Our Take: CMS takes next steps toward lowering drug prices and improving access for Medicare and Medicaid enrollees
Editor’s Note: Darwin is launching two new national syndicated research projects: the IDN Engagement Study and the Oncology Engagement Study. Contact me at firstname.lastname@example.org if you are interested in learning more.
The CMS Innovation Center will test three payment models designed to lower drug costs for Medicare and Medicaid beneficiaries and improve access to certain therapies, in response to an executive order President Joe Biden signed in October.
CMS announced the proposed pilot programs on Tuesday:
The Medicare High-Value Drug List Model, under which Part D plans would be encouraged to offer a low, fixed copay for approximately 150 generic drugs used to treat common chronic health conditions such as high blood pressure and high cholesterol. The copay would be capped at $2 per month per drug and would be consistent across all phases of the Part D drug benefit (the annual deductible, initial coverage, the coverage gap, and catastrophic coverage).
The Cell and Gene Therapy Access Model, under which state Medicaid agencies would assign CMS to coordinate and administer multi-state, outcomes-based agreements with drug manufacturers for certain cell and gene therapies, some of which cost more than $1 million for a one-time treatment.
The Accelerating Clinical Evidence Model, under which CMS, in consultation with the FDA, would develop payment methods for drugs approved via the accelerated approval pathway. With the dual goals of encouraging the timely completion of confirmatory trials and improving access to post-market safety and efficacy data, the model would, in theory at least, reduce Medicare spending on drugs with no confirmed clinical benefit.
A report by the Department of Health and Human Services (HHS) provides additional details on the three payment models, though a timeline for initiating them and other specifics still need to be ironed out.
In addition, CMS released initial guidance for the Medicare Prescription Drug Inflation Rebate program, which also is intended to lower drug prices. The program is part of the Inflation Reduction Act passed last year.
Under the rebate program, drug companies that increase their prices faster than the rate of inflation will be required to pay rebates to the Medicare Trust Fund.
CMS is accepting comments from the public regarding the guidance through March 11 and anticipates issuing revised guidance later this year.
The agency provided additional details, including a timeline for implementing the rebate program, in a fact sheet.
Based on that timeline, CMS would start invoicing drug companies no later than Sept. 30, 2025, for Part B rebates owed (for calendar quarters in 2023 and 2024) and Dec. 31, 2025, for Part D rebates owed (for the 12-month periods starting Oct. 1, 2022, and Oct. 1, 2023).
Also according to the timeline, starting on April 1 of this year, enrollees in traditional Medicare and Medicare Advantage plans may pay a lower coinsurance for certain Part B drugs if the drugs’ prices increased faster than the rate of inflation in a benchmark quarter.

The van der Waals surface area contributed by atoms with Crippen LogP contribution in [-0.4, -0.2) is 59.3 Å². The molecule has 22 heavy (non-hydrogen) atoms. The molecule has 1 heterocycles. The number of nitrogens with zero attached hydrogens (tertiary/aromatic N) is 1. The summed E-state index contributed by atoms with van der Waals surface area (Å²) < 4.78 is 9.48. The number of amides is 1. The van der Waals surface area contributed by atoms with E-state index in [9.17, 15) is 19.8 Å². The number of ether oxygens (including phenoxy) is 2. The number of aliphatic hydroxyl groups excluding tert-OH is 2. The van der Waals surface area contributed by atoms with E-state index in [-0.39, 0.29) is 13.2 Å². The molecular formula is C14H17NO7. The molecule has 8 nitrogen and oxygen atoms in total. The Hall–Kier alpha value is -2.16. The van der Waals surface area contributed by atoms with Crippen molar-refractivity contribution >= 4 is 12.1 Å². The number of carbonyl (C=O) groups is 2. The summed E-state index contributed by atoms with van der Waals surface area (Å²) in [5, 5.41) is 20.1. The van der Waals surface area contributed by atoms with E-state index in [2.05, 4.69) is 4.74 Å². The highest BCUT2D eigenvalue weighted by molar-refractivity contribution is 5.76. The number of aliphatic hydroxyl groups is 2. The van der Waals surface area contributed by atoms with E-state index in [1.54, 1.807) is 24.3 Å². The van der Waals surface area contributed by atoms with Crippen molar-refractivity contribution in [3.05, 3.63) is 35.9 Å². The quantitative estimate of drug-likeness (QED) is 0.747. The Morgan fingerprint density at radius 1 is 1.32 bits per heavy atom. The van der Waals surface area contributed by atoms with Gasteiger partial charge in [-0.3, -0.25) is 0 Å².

Our Take: While consumers are likely applauding these efforts by the Biden administration to rein in drug prices, Big Pharma is no doubt turning to lobbyists and legal experts to prevent a substantial loss of profits.
NPR reported that Medicare spending on drugs nearly tripled in a little over a decade, increasing from roughly $85 billion in 2009 to $240 billion in 2020. The rebates could produce $70 billion in savings for Medicare over the next decade, according to estimates by the Congressional Budget Office — but the actual amount saved will depend on many factors, including the current partisan political environment.
NPR noted that while Medicaid has lowered spending by clawing back “very similar inflation rebates for 30 years,” drug companies have sidestepped “hundreds of millions of dollars in payments by taking advantage of flexibilities built into the law. Similar gamesmanship could be magnified in Medicare, which spends three times more on drugs than Medicaid.”
Lawmakers who wrote the Inflation Reduction Act have given CMS little time to finalize the details of the policies therein.
“Congress has pushed them very hard,” said Richard Frank, a senior fellow at the Brookings Institution who served in HHS during the Obama administration. “They’re building the ship and trying to sail it at the same time.”
CMS must also quickly furnish guidance on another provision of the Inflation Reduction Act: Medicare’s newly gained authority to negotiate prices.
Lawmakers who created Medicare’s Part D outpatient prescription drug program in 2003 barred Medicare from negotiating drug prices in a “noninterference clause,” and until now the pharmaceutical industry has successfully fought attempts to weaken or eliminate the ban, arguing that such negotiating powers would hamper drug development and stifle innovation.
“We’re having to wrestle with responding to guidance about something we never thought was going to happen,” said Jenny Bryant, the executive vice president for policy and research at Pharmaceutical Research and Manufacturers of America.
Expect to see considerable litigation centering on these policies in the months (and probably years) ahead. There may also be some related dust-ups in Congress, especially as we head into the next presidential election.
One thing everyone seems to agree on: We’re in uncharted drug pricing territory.
What else you need to know
Kaiser Permanente reported a net loss of $4.5 billion for 2022, with operating revenue of $95.4 billion and operating expenses of $96.7 billion. A year earlier, the Oakland, Calif.-based health system reported a net gain of $8.1 billion. In a press release, Kaiser Permanente cited several reasons for the substantial losses incurred last year, including increased health care expenses driven by inflation, high costs associated with COVID-19, ongoing labor shortages, and higher care volume due in part to deferred care during the pandemic. Yet most of the loss — $3.2 billion — was the result of poorly performing investments.